WILDCAT WEDNESDAY – I came across an old pre-game poster this week that promoted the nationally televised 1993 Big Ten/ACC challenge, which was a big deal way back when it started in the 1990s. We had been selected and matched up against The University of North Carolina Tarheels. Their talent included a dunking center, Sylvia Crawley; an incredible strong 2-guard and Kodak All-American named Tonya Sampson (in the poster as one of the featured four players); a dunking 3-4 wing/post player named Charlotte Smith (who hit the shot that won the national title that year—and I also think she was an All-American); and then there was their point guard.
Marion Jones was the fastest woman in the world that time – or one of – and she was their starting freshman point guard.
In the pre-game shoot-around, Coach Perrelli looked at me and said, “Mo, you especially do not want her to steal the ball from you in the open court.”
The four-game tournament was hosted by the University of Virginia. The two things I remembered about pre-game was that the separate locker rooms were all connected by circular open room of showers, which was odd.
The other thing I remember is during our warm-up the crowd started “Oohing” and “Ahhing.”
I didn’t have to look at the other end. I knew what at least two of them – if not all three, including Marion – were doing.
Dunking. Or attempting to.
A few of my teammates looked down. They couldn’t help it.
“Don’t look!” I said.
The rest of the game was a blurry blowout with some highlights.
The highlights were for me that I had 20 points and 15 rebounds and was named one of two Chevy Players of the Game.
The truth is that as nice as those numbers were, I missed way too many really great shots, which is why I had 15 rebounds. I was one of those rabid rebounders who got so mad when I missed around the rim. I remember getting the ball off a missed shot by another teammate on an out-of-bounds play, and tipping it in with my left hand similar to a tap-tap and put it in drill that I’d practiced so many times by myself. I didn’t realize I did it until after the game and someone told me what I did.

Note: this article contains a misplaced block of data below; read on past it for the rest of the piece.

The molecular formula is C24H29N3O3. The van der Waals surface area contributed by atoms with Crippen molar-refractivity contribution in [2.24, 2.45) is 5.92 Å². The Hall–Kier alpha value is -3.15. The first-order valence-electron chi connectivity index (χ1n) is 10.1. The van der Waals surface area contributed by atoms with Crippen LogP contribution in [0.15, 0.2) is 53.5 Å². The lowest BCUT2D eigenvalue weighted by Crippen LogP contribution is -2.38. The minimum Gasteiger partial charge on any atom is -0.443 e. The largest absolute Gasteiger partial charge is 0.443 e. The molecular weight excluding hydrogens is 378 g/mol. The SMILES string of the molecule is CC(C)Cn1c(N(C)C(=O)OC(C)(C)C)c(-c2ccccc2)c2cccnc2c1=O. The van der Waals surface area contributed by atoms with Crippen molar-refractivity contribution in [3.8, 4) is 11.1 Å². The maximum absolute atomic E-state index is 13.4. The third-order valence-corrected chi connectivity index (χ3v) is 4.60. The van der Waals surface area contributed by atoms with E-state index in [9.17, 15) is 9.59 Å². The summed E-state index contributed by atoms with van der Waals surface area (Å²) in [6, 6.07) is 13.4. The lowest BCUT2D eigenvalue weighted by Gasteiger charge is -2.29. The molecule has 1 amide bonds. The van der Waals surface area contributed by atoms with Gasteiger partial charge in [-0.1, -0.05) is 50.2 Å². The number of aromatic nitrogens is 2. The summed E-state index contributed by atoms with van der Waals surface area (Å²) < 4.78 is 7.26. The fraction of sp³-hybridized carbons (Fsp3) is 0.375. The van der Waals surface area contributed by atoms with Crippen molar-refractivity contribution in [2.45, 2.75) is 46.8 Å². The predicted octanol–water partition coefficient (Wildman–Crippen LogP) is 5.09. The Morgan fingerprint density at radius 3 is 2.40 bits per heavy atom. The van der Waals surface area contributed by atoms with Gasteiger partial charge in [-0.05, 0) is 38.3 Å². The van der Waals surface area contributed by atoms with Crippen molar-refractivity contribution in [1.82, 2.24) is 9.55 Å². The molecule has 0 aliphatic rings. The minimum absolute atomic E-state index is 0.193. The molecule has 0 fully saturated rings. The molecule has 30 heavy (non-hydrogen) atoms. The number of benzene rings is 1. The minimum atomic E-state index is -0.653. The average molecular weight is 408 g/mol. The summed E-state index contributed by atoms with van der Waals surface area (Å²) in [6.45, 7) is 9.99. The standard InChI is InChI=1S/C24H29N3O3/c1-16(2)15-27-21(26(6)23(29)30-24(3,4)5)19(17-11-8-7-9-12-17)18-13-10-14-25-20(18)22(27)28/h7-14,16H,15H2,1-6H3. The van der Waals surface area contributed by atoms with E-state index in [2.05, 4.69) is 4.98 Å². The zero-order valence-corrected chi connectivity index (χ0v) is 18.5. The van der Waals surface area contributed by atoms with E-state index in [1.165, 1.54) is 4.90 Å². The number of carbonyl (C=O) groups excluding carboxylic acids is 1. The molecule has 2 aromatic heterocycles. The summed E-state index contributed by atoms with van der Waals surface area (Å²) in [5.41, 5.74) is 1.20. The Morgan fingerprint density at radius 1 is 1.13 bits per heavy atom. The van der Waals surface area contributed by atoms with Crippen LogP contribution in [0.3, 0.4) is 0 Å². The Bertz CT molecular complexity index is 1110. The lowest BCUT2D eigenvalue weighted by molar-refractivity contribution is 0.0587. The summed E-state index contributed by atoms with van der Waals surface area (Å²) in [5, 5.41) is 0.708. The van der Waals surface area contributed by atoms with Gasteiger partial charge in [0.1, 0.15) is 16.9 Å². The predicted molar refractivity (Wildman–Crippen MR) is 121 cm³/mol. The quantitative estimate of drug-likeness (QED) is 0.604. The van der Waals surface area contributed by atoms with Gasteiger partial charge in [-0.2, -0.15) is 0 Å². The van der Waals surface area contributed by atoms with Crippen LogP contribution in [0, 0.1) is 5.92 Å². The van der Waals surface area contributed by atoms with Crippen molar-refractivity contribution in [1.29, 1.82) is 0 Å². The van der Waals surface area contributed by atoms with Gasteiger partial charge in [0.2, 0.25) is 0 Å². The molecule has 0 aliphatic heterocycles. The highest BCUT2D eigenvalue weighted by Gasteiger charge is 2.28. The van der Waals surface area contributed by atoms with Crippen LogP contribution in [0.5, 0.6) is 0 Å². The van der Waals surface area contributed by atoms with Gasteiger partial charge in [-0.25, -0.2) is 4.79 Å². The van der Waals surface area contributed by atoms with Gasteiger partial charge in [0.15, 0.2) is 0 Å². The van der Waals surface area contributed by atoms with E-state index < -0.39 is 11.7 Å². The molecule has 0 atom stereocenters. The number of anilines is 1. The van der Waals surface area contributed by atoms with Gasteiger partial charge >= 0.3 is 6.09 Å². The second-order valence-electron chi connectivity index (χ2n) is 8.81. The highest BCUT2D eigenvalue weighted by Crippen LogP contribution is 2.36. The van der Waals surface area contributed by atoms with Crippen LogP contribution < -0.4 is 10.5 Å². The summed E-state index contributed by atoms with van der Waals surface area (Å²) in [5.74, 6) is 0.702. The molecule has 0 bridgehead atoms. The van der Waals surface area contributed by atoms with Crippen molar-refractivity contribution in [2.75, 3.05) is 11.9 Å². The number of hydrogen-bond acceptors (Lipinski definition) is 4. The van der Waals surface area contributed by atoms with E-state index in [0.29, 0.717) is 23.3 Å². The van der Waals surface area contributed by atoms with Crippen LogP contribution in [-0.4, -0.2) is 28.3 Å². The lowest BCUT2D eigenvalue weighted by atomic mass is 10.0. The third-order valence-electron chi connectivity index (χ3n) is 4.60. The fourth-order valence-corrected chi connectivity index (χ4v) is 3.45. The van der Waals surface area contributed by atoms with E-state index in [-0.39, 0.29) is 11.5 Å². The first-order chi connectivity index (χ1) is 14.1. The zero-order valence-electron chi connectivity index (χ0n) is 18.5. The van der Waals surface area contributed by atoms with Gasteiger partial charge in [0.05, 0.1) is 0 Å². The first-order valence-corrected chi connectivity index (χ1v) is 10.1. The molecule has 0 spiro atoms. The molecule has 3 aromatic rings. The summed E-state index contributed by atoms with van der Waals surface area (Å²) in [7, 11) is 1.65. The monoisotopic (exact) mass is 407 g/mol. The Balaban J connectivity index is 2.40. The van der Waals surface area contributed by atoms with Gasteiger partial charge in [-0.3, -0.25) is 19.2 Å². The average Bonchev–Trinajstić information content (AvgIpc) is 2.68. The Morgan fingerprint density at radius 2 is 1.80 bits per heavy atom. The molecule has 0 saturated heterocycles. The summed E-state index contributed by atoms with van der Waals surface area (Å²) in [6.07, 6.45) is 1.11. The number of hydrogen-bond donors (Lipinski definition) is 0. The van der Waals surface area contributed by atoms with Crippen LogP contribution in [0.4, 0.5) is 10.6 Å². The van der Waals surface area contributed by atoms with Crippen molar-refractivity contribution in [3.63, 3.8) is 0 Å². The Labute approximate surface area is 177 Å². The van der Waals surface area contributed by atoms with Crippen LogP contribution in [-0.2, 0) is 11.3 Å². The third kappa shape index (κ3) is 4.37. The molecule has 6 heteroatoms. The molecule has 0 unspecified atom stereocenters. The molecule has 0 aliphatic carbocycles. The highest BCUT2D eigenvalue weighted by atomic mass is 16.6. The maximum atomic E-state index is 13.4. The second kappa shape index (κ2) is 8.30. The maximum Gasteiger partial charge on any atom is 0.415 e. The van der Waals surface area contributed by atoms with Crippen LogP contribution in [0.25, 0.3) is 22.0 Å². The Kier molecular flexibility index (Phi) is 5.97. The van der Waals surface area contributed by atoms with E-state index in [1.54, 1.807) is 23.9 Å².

A funny highlight and lowlight still hangs on my wall. It is this photo (see below) of me blowing by Charlotte Smith and her teammate for an awesome baseline runner. The crowd gasped when I did it. It was a totally awesome and cool move.
And I blew the easy bucket.
So the funny part to me is that it’s the only shot I have of me in my office playing, and every time I look at it, I know the truth.
A big part of the blur was really being struck by what a great leader Marion Jones was as a freshman. Fiery, smart and a cool cat. Smooth, slick and explosive.
I ran into Marion years later at her book-signing event after winning her Olympic medals and before the steroid story broke. She was gracious and supportive of my young adult girls’ sports series. I often reflect back and think of what it would mean to talk to her again and tell her when she played hoops, even though I was only out there with her for one game, I felt like she had such an innate sense of leadership and character. How and why did she change? Or maybe I was just wrong?
The rest of the blur was seeing our center, Tricia Babcock get into it with Crawley after we were down quite a bit early (there’s a photo included of Trish v Sylvia). Trish, who was quite a post player, was all worked up and I get it, but she was pushing too hard in a battle we were never going to win. She turned to me after some foul trouble, and I was like, “No. Not smart. We need to just play out the game.”